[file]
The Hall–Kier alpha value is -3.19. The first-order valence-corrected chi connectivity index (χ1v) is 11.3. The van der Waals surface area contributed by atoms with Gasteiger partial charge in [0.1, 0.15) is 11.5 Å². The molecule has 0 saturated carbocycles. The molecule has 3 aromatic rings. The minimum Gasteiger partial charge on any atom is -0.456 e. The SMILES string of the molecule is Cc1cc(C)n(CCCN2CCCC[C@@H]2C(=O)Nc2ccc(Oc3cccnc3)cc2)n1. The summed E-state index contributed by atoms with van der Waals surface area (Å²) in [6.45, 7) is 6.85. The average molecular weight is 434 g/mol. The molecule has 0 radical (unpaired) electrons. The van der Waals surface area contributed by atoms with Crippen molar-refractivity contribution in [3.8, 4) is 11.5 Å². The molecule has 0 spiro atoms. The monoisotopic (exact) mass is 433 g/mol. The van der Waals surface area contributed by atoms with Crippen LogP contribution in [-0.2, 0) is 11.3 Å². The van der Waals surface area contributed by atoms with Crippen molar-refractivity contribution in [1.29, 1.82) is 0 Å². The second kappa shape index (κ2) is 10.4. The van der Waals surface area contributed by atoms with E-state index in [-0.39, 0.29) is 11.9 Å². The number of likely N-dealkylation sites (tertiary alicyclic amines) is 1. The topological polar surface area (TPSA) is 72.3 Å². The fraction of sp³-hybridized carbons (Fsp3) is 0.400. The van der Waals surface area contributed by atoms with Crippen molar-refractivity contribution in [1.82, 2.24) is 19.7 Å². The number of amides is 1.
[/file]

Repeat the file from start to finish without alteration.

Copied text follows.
The Hall–Kier alpha value is -3.19. The first-order valence-corrected chi connectivity index (χ1v) is 11.3. The van der Waals surface area contributed by atoms with Gasteiger partial charge in [0.1, 0.15) is 11.5 Å². The molecule has 0 saturated carbocycles. The molecule has 3 aromatic rings. The minimum Gasteiger partial charge on any atom is -0.456 e. The SMILES string of the molecule is Cc1cc(C)n(CCCN2CCCC[C@@H]2C(=O)Nc2ccc(Oc3cccnc3)cc2)n1. The summed E-state index contributed by atoms with van der Waals surface area (Å²) in [6.45, 7) is 6.85. The average molecular weight is 434 g/mol. The molecule has 0 radical (unpaired) electrons. The van der Waals surface area contributed by atoms with Crippen molar-refractivity contribution in [3.8, 4) is 11.5 Å². The molecule has 0 spiro atoms. The monoisotopic (exact) mass is 433 g/mol. The van der Waals surface area contributed by atoms with Crippen LogP contribution in [-0.2, 0) is 11.3 Å². The van der Waals surface area contributed by atoms with Crippen molar-refractivity contribution in [1.29, 1.82) is 0 Å². The second kappa shape index (κ2) is 10.4. The van der Waals surface area contributed by atoms with E-state index in [-0.39, 0.29) is 11.9 Å². The number of likely N-dealkylation sites (tertiary alicyclic amines) is 1. The topological polar surface area (TPSA) is 72.3 Å². The fraction of sp³-hybridized carbons (Fsp3) is 0.400. The van der Waals surface area contributed by atoms with Crippen molar-refractivity contribution in [1.82, 2.24) is 19.7 Å². The number of amides is 1.